When Aetios left the vessel at the harbor dock, he found the head priest of the Temple of Asclepius, waiting there for him.

This was a small but heavy veteran cleric named Proteos.

“Welcome to Pella, my good man. I am here to accompany you to our temple complex. I and my assisting staff are glad to have you and your valuable skills to available to help us with the difficult task that our temple faces,” said the older man with a serious, unsmiling face.

Aetios walked along with his new superior, wondering what kind of problem the head priest might be referring to.


Proteos took the newly arrived priest on a quick tour of the temple, then showed him the residence building where a room had been set aside for him.

Only when the two were seated on an outdoor bench behind the main building did the head priest reveal the serious situation he was facing in his management and supervision of the institution that he was in charge of.

“We have several difficult problems to face and solve here in Pella,” frowned Proteos. “The number of visitors who appear and ask for therapeutic treatment has suffered very serious decline in recent days. There is an unfriendly factor present that is putting our temple in the shadows and reducing the popular support that we have enjoyed for so many years here in Macedonia.”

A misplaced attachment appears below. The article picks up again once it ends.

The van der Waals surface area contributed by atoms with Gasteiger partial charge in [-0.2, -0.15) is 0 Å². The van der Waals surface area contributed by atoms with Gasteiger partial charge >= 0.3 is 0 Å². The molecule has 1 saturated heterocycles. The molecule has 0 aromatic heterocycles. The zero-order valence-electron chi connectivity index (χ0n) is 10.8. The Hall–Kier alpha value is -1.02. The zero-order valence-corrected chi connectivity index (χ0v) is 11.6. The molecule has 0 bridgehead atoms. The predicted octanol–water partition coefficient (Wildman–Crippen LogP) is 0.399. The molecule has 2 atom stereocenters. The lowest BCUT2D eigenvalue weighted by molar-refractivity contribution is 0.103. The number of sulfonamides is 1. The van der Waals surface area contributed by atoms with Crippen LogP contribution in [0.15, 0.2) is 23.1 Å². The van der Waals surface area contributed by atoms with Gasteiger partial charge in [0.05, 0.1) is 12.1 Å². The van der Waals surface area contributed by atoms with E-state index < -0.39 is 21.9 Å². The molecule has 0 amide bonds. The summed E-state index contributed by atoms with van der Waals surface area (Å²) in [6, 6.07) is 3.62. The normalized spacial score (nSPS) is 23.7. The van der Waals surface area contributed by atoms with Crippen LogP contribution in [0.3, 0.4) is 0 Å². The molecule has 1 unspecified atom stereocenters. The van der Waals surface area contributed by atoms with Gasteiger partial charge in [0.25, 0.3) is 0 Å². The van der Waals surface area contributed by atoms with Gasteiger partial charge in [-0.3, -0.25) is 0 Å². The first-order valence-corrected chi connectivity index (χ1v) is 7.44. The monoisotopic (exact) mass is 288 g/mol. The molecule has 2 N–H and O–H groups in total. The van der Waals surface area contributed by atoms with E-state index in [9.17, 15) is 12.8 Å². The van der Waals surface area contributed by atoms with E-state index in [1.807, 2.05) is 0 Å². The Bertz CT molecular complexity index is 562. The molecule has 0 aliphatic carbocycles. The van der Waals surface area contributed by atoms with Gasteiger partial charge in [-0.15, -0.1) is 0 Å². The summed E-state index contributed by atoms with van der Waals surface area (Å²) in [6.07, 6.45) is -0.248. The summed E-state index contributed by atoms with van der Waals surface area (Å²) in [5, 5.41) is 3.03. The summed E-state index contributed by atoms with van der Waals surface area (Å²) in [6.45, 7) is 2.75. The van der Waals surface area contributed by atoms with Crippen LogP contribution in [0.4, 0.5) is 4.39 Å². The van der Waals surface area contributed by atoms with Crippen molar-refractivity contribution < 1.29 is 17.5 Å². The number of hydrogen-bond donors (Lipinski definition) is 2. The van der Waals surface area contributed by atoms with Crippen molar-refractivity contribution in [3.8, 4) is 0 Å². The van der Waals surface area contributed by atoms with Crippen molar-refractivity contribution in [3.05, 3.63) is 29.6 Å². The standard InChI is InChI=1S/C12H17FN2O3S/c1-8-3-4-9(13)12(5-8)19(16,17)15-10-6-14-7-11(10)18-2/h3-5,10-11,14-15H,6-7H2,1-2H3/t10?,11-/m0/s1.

Aetios gazed at him with a questioning look. “There are enemies who are harming the Temple of Asclepius?”

The older man seemed to grow excited with burning anger. “There is a new kind of enthusiasm spreading about in all directions, on all sides of Pella. It centers about a new divine form that claims that Asclepius has transformed himself into a new deity that goes by the name of Glycon. That is a form that manifests itself as a all-powerful serpent, one that produces miraculous cures that restore the health of those in pain and sickness.

“This new movement threatens to win away the streams of potential visitors and followers for us. The members of the new organization threaten to build a new temple in Pella, one that will compete directly against us.

“It is a real danger to our future survival and success, Aetios. We must take it most seriously, before it replaces and destroys what we have built over so many generations. This enemy is especially strong and growing here in Macedonia.”